For the Middle Class, Wages Are Pretty Much the Whole Story

As I mentioned a few days ago, benefits have risen a little faster than cash wages lately:

U.S. employers are boosting benefits—including bonuses and vacation time—at a faster pace than salaries, a move that gives them more flexibility to dial back that compensation if the economy turns sour. The cost of benefits for private-sector employers rose 3% in June from a year earlier, while the cost of wages and salaries advanced 2.7%, the Labor Department said Tuesday.

This is not a huge difference, and it looks worse if you break it down by type of benefit:

Call me cynical, but without bothering to check this out I think it’s safe to say that bonuses and retirement pay are heavily skewed in favor of the affluent and the rich. For ordinary working-class and middle-class workers, total compensation has probably risen a hair faster than cash wages, but that’s all. What this means is that when you see the annual earnings reported by the Census Bureau—which is what all of us rely on for basic wage data—it’s pretty close to total compensation data. Total comp for the middle class may be growing faster than wages alone, but only by a tiny bit.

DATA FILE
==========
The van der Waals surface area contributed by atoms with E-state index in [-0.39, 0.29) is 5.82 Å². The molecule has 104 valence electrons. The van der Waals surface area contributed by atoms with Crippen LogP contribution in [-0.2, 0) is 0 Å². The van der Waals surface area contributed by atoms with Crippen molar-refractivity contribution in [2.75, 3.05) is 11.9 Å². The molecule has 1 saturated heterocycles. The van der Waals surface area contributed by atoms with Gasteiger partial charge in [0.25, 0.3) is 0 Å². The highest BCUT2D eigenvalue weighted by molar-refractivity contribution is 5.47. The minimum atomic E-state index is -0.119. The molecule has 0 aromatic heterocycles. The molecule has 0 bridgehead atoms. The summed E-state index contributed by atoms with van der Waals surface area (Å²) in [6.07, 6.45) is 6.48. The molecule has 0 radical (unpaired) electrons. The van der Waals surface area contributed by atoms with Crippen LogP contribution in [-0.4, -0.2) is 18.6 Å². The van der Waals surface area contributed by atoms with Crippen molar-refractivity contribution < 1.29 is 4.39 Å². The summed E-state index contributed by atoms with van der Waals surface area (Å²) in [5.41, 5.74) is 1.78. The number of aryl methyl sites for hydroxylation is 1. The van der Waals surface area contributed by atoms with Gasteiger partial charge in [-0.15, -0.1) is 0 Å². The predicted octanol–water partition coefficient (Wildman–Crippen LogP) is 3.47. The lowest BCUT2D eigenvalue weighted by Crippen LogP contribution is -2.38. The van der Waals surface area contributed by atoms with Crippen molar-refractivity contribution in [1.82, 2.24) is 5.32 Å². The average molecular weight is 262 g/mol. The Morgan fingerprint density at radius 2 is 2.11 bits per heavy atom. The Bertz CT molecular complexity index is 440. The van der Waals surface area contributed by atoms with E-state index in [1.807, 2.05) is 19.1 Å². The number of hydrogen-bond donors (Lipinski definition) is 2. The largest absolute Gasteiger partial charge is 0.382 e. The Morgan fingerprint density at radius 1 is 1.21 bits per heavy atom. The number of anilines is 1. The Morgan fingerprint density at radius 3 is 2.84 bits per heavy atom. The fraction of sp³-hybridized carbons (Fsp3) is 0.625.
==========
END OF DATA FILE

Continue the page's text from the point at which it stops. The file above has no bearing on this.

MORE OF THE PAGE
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Fact:

In-depth journalism that investigates the powerful takes real money and is so damn important right now.But it doesn’t take a Mother Jones investigation to know that billionaires and corporations will never fund the type of reporting (like they do politicians) we do that exists to help bring about change. Instead, our mission-driven journalism is made possible by people power, and has been for 46 years now since our founding as a non-profit.

In “TITLE TK” Monica Bauerlein writes about the perilous moment we’re in, and why it’s so important that we raise $325,000 by the time November’s midterms are decided so we can be ready to throw everything we have at the big issues facing the nation no matter what happens. Please help MoJo’s people-powered journalism with a donation today.

$400,000 to go!

payment methods

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